Armenia does not follow any policy that would force foreign investors to use domestic content in goods and technology. There are no requirements for foreign information technology providers to turn over source code or provide keys for encryption. There are no requirements to store data within the country.
5. Protection of Property Rights
Armenian law protects secured interests in property, both personal and real. Armenian law provides a basic framework for secured lending, collateral, and pledges and provides a mechanism to support modern lending practices and title registration. According to Armenia’s constitution, foreign citizens are prohibited from owning land, though they may take out long-term leases. In the World Bank’s 2020 Ease of Doing Business report, Armenia ranked 13th among 190 economies for the ease of registering property. Lack of clear title to land is generally not an issue in Armenia. The World Bank observes that while all land plots in Armenia are mapped, some may not be formally registered with the body responsible for immovable property registration.
Intellectual Property Rights
Armenia has a strong legislative and regulatory framework to protect intellectual property rights (IPR). Domestic legislation, including the 2006 Law on Copyright and Related Rights, provides for the protection of copyright with respect to literary, scientific, and artistic works (including computer programs and databases), patents and other rights of invention, industrial design, know-how, trade secrets, trademarks, and service marks. The Intellectual Property Agency (IPA) in the Ministry of Economy is responsible for granting patents and overseeing other IPR-related matters. The collective management organization ARMAUTHOR manages authors’ economic rights. Trademarks and patents require state registration by the IPA, but copyright does not. There is no special trade secret law in Armenia, but the protection of trade secrets is covered by Armenia’s Civil Code. Formal registration is straightforward, the database of registered IPR is public, and applications to register IPR are published online for two months for comment by third parties. Armenia’s legislation has been harmonized with the World Trade Organization’s Agreement on Trade-Related Aspects of Intellectual Property Rights (TRIPS).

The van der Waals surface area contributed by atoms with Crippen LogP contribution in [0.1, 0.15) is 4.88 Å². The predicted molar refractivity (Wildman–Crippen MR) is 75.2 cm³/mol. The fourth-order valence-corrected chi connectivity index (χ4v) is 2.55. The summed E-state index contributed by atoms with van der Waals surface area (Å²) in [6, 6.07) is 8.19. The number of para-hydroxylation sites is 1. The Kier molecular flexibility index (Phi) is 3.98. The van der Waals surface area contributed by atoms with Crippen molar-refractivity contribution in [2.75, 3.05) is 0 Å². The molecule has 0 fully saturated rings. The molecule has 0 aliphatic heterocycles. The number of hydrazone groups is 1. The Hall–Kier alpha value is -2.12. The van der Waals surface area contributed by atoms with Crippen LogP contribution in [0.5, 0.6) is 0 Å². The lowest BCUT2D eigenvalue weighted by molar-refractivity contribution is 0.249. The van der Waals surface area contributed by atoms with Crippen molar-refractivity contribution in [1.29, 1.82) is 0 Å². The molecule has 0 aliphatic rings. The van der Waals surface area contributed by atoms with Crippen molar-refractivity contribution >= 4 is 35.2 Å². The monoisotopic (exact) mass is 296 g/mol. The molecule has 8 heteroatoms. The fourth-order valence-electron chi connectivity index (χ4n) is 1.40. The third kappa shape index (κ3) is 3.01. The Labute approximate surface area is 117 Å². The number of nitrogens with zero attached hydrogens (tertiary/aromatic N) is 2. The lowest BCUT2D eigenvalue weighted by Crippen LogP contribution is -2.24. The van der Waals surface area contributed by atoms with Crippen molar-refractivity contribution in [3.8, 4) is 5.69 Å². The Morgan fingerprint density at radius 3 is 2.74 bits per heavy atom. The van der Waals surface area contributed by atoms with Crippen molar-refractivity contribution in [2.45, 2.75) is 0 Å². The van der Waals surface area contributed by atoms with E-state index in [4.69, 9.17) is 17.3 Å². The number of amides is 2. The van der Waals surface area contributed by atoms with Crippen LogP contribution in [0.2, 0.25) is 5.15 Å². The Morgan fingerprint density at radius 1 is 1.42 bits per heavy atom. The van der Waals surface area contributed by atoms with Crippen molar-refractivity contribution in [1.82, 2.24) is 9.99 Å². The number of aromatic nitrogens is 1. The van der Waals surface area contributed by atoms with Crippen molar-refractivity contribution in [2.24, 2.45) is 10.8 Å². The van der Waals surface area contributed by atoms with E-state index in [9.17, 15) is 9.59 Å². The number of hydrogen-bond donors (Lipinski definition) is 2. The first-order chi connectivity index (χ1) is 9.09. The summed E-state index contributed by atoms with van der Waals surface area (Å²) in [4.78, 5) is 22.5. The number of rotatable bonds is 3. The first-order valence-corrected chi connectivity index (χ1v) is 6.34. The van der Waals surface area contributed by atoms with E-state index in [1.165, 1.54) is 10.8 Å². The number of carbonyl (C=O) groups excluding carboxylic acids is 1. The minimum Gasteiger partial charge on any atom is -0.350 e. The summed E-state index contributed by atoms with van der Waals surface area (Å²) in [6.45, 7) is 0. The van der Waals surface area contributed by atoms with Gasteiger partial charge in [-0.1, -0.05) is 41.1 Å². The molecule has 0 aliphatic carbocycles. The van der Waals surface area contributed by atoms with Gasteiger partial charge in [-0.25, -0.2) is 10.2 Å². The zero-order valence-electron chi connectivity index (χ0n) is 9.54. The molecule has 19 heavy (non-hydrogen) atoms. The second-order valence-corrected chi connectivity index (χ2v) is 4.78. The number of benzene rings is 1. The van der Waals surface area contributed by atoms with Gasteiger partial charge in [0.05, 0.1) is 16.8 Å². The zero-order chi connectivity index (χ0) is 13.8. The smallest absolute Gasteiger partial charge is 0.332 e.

In 2005, Armenia created an IPR Enforcement Unit in the Organized Crime Department of the Armenian Police, which acts only based on complaints from right holders and does not exercise ex-officio powers.
Despite the existence of relevant legislation and executive government structures, the concept of IPR remains unrecognized by a large part of the local population. The onus for IPR complaints rests with the offended party. The police assert that the majority of cases are settled through out-of-court proceedings. While the Armenian government has made some progress on IPR issues, strengthening enforcement mechanisms remains necessary. UNCTAD reports that low awareness and poor monitoring of IPR violations harm the business climate.
A new Law on Copyright has been drafted. It includes provisions from new international agreements (Marrakesh and Beijing Treaties). A new Law on Patents and Law on Industrial Design have been adopted by the parliament. The new Law on Patents strengthens the requirement for substantive examination before rights registration and introduces the concept of a short-term patent. The new Law on Industrial Design includes some procedural changes, including publishing applications for industrial designs and objects during the state registration process.
Armenia is not included in USTR’s Special 301 Report or Notorious Markets List.
For additional information about national laws and points of contact at local IP offices, please WIPO’s country profiles at http://www.wipo.int/directory/en/ .
6. Financial Sector
Capital Markets and Portfolio Investment
The banking system in Armenia is sound and well-regulated, but the financial sector is not highly developed, according to investors. Banking sector assets account for over 80 percent of total financial sector assets. Financial intermediation tends to be poor. Nearly all banks require collateral located in Armenia, and large collateral requirements often prevent potential borrowers from entering the market. U.S. businesses have noted that this creates a significant barrier for small- and medium-sized enterprises and start-up companies.